First Look: iFlash-Sata

First Look: iFlash-Sata

Just a brief look at my new product in my iFlash series.

While the iFlash enables the iPod to work with Compact Flash and SDXC cards, the new iFlash-Sata opens up all Sata based storage devices – mSata and externally powered Sata Hard drives and SSD drives.

The iFlash-Sata will work in the Video iPod (5g, 5.5g) and the newer Classics (6g, 6.5g, 7g).

Be warned the current crop of mSata drives are power hungry, so runtimes are not great compared to CF/SDXC – but still worth while if you must have a 1Tb iPod!

Here is some pictures of the mSata configuration.

iFlash-Sata Front

iFlash-Sata Front

iFlash-Sata side mSata

iFlash-Sata side mSata

iFlash-Sata Angled Shot

iFlash-Sata Angled Shot


240 thoughts on “First Look: iFlash-Sata

  1. Alex

    I just put in my iPod video 5g new original battery and iflash mSata with 240gb Kingston UV500. Works good, but runtime about 10 hours of mp3 music and it restarts 2 times a day.
    I think because of the light battery. Maybe 3000mAh can solve this problem?

  2. Steven

    Hi, I now have got my SSD upgraded ipod classic up and running thanks to all the info on this site. I wanted to keep it well protected but as I have changed its thickness with a new back plate it wont fit in my old clear plastic case. So does anyone know anywhere were you can get a thick back case for my IPOD classic? Lots on ebay, but appear to be all for the thin version. And when you search for thick back cases you just get replacement metal back covers for the ipod, not a clear case which I am after. Thanks.

    1. Support Post author

      @Steven – Search by specific model 5G 60Gb or 80GB, and the 6g 160GB models, maybe you can find something that way.

  3. Matthieu

    Just a small post to let you know that yucun MSata SSD works fine with Ipod video 5th gen initially 60 gb (256 gb at least) no battery drain observed, faster that SDXC to upload music, no heat…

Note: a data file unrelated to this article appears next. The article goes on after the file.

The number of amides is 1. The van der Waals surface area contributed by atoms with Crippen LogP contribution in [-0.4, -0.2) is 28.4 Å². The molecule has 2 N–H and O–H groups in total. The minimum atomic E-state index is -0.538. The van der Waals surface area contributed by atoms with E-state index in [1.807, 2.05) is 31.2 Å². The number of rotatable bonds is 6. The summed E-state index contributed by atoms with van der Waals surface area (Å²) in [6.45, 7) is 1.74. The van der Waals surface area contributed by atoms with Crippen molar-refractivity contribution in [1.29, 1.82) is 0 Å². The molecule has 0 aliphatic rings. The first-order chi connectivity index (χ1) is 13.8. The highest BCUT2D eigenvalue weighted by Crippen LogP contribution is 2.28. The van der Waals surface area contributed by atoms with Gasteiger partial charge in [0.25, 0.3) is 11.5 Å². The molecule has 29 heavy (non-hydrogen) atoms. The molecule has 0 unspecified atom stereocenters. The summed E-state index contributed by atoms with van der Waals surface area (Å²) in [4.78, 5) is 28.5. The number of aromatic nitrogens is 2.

Now I have just a question for the support… Did you planned to develop an Iflash M.2 SSD adaptor? M.2 SSDs look like to be easier to find, and a bit cheaper… now I have no idea about the performance of M.2 vs mSata in Ipod, neither if it is doable…

  4. Serge

    Hey guys, I had an mSata adapter previosusly and the SSD I’m using was fully recognised. Now my iPod sees it as a 128Gb one (half the capacity). Is there a chance something goes wrong? Thanks!


    A very happy customer here! Well I used a Samsung 860EVO 500GB mSATA SSD and it worked just right!
    I read some posts about how to install the disk and some differ between them almost being esoteric, so I just opened the iPod classic 7th gen (lucky me!) then I replaced the HD with the iflash-SATA adapter with the SSD on it, then I connected to the MacBook Air, it recognised the SSD and said it needed to be initialised so I did, formatting it HFS+, then iTunes saw the iPod and asked to restore it, so I click yes and iTunes downloaded the last firmware and installed it, then one reboot and it was done.
    Then I used CarbonCopyCloner to restore a previous back-up of my 160GB iPod, almost 130GB of music! so after crossing my fingers everything went smoothly, then to stay in the safe side, I copied the remaining music but album by album until having 200GB (more or less) on the iPod and everything seems to be fine, I´ve noticed some alterations on the albums configuration (mixed songs on different albums and the like, but I´ll check on that someday with time to spare) I haven´t let my iPod to get low battery, but now reading that the EVO850 have some “low power loss prevention” issues, it almost gave me something until I checked the box and I´m using the EVO860 version, and it seems that support have tested them without any issues, so far this my experience, so now I do have an iPod Classic 7th gen 500GB and everything runs nice, the battery is the original the iPod came with. Next mod will be an iPod 5th gen 30GB with a 120GB SSD but that´ll be next month.

    1. Support Post author

      @Alexandro – Thanks for the feedback, yes the 860EVO are much better than the older 850EVO – less of the Power Loss Mode issues!!

  6. Moma

    Disregard the last post so inoder to partition the disk I need to format it first right? It doesn’t allow me to shrink the disk. It only allows me to format it. Is this a good idea?

  7. Moma

    I have another question the video doesn’t really show how to partition the Drive. I already know how to intsall Rockbox the only problem is I don’t know how to partition the drive.